RHINELANDER - You may think of Wisconsin as the beer drinking state.
But one Northwoods group put a spin on beer making today.
The third annual "Boom Lake Brew Out" took place in Rhinelander.
It's held by the Brewing Innovators and Enthusiasts of Rhinelander.
They say today's snow might have even added an extra special touch to the different brews.
“We have pretty good variety. We have a couple stouts being brewed today, we have a barley wine being brewed today, and we have a Belgium Triple. We're representing some American Styles some British styles, some Belgium styles. We kinda have a worldwide approach to it,” said beer maker John Rugotzke. The club believes brewing on the ice is something that represents their Northwoods spirit.
They say the brewing gets better each year.
“You know it's just a great day out with some friends, brewing some beer. I think we all kinda love and have a passion for it. And like I said, it's just a great Northwoods thing of being out on the lake and brewing it in the snow. I mean, I know there’s a lot of clubs that get together and do events but I don't imagine there's a ton of them that get together on a lake and brew it with the snow falling like this,” said Rugotzke.
MADISON - An aide to a Wisconsin lawmaker says Gov. Scott Walker intends to sign a bill that would put outside agencies in charge of investigating officer-involved deaths.
Craig Trost, an aide to Rep. Chris Taylor, says in an email that Walker's office notified Taylor's office that he plans to sign the bill Wednesday.
Taylor, a Madison Democrat, and Rep. Garey Bies, R-Sister Bay, developed the legislation in response to three high-profile deaths in the last 10 years. None of those incidents resulted in criminal charges.
Supporters say the new requirements will counter claims that police protect their own from consequences of using deadly force. But police observers say the bill could create conflict and confusion for Wisconsin agencies that have traditionally done the investigations themselves.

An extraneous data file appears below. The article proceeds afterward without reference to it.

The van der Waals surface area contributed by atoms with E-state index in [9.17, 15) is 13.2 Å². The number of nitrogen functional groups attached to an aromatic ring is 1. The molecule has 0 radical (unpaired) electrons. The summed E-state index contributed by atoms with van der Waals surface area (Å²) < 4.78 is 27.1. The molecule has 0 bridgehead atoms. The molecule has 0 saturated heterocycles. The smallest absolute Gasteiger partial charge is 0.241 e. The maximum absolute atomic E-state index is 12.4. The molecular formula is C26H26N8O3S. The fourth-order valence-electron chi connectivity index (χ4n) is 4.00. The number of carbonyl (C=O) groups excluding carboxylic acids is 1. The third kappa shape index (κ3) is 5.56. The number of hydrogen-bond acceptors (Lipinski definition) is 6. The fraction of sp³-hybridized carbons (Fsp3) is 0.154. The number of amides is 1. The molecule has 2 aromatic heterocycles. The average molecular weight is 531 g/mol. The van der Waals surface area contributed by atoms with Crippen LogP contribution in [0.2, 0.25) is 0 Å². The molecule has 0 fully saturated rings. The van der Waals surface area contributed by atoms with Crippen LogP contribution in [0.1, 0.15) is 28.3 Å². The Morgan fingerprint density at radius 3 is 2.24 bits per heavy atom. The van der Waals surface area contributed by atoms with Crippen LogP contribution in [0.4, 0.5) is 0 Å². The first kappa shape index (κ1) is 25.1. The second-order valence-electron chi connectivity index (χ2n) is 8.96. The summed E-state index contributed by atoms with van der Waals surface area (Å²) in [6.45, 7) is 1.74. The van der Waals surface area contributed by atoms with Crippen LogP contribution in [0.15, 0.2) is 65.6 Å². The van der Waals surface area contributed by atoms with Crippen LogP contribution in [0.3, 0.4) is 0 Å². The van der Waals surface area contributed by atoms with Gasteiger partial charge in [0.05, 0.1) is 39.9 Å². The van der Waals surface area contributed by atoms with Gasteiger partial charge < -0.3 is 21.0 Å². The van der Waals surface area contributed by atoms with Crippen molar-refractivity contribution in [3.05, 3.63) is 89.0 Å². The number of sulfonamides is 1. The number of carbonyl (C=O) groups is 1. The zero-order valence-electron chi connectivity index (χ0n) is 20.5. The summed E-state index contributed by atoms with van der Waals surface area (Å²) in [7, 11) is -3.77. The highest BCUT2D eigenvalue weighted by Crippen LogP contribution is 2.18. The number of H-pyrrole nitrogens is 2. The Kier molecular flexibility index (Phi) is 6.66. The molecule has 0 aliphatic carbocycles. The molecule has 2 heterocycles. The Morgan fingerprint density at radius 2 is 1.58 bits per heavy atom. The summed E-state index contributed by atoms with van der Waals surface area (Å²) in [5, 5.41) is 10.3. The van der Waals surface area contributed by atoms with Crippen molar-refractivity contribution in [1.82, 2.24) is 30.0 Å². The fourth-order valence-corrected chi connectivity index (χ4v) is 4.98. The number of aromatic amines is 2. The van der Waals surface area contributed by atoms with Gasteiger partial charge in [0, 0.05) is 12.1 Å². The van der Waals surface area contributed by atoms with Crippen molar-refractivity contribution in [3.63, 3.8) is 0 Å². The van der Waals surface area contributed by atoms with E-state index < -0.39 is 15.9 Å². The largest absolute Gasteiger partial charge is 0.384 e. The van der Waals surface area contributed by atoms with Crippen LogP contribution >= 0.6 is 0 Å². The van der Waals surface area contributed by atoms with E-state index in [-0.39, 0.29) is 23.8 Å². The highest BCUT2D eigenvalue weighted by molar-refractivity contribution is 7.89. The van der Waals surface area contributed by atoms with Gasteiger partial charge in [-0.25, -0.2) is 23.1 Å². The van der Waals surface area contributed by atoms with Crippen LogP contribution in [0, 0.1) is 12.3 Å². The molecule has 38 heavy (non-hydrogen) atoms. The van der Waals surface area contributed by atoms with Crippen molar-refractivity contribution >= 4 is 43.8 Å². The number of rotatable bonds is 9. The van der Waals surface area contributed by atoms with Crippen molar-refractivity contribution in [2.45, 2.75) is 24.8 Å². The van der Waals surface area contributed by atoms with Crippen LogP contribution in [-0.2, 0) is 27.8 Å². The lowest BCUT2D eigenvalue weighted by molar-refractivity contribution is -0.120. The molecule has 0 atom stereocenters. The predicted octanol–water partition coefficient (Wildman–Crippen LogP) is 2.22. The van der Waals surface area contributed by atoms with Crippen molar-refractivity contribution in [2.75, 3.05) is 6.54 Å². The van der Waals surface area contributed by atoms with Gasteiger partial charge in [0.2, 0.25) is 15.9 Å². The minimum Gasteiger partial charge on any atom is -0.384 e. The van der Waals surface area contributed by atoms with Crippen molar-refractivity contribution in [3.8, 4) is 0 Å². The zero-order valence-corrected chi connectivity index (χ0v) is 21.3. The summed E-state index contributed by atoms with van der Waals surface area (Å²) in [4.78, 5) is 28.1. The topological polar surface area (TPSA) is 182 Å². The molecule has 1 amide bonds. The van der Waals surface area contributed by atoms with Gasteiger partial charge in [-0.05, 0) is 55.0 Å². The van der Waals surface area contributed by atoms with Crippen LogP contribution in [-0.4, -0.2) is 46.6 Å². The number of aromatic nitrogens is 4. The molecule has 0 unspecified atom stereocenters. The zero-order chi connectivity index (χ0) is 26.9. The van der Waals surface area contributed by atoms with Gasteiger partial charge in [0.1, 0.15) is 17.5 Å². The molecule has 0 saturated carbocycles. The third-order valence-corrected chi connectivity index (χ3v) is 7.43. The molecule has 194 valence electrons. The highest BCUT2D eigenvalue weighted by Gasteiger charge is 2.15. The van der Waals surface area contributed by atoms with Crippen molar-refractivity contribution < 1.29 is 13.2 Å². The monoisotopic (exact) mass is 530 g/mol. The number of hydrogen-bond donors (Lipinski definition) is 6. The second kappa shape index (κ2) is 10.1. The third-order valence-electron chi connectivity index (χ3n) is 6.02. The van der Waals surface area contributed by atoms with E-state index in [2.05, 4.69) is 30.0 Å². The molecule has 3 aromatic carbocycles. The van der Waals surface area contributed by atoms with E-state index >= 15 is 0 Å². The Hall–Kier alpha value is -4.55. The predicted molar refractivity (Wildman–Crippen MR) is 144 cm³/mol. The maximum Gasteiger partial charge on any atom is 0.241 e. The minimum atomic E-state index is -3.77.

The bill passed the Legislature earlier this year.
GREEN BAY - Two people convicted of mistreating cows at a Brown County dairy farm have been fined hundreds of dollars.
Lucia Martinez pleaded no contest Tuesday to two counts of mistreating animals, and Abelardo Jaimes pleaded no contest to one count. As part of a plea deal the charge was downgraded from a misdemeanor to a forfeiture.
Prosecutor David Lasee says with fines and court costs, Martinez will owe about $1,100, while Jaimes will have to pay $600 to $700.
Martinez, Jaimes and two others were charged after Mercy for Animals, an animal-rights group, secretly recorded workers beating injured cows.
Jaimes' attorney, Luca Lopes Fagundes, says workers were told they needed to make sure sick cows didn't remain down because they could die.
A message left with Martinez's attorney wasn't immediately returned.
NORTHWOODS - People in Wisconsin love their beer, but alcohol is a big problem in the Northwoods. Experts want people to remember that alcohol is a drug and should never be abused.
Alcohol is a depressant and slows down the central nervous system. Experts feel drinking here in the Northwoods has become too normalized.
“When you talk to people even from the Northwoods community alcohol goes hand in hand with family gatherings , graduation, prom, hunting, snowmobiling, recreational activities,” says Katie Kennedy, Options Counseling Service Clinician. “It's kind of created this normalized look at alcohol that it's okay to do that in these environments or in these situations when it actually really increases risks.”
It's not just adults that have alcohol problems. Kids under 21 are finding unique ways to abuse the drug. Some have even resorted to snorting alcohol as a means to get drunk faster.
“What happens anytime you ingest a substance as far as snorting like right into your nose it goes into your mucus membrane,” says Kennedy. “So instead of drinking alcohol whereas it's processed through your system it's a process, the alcohol goes immediately into your body into your blood stream it affects you a lot quicker.”
In 2012 Wisconsin was the number one state for binge drinking. That's according to the Center for Disease Control. April is alcohol awareness month.
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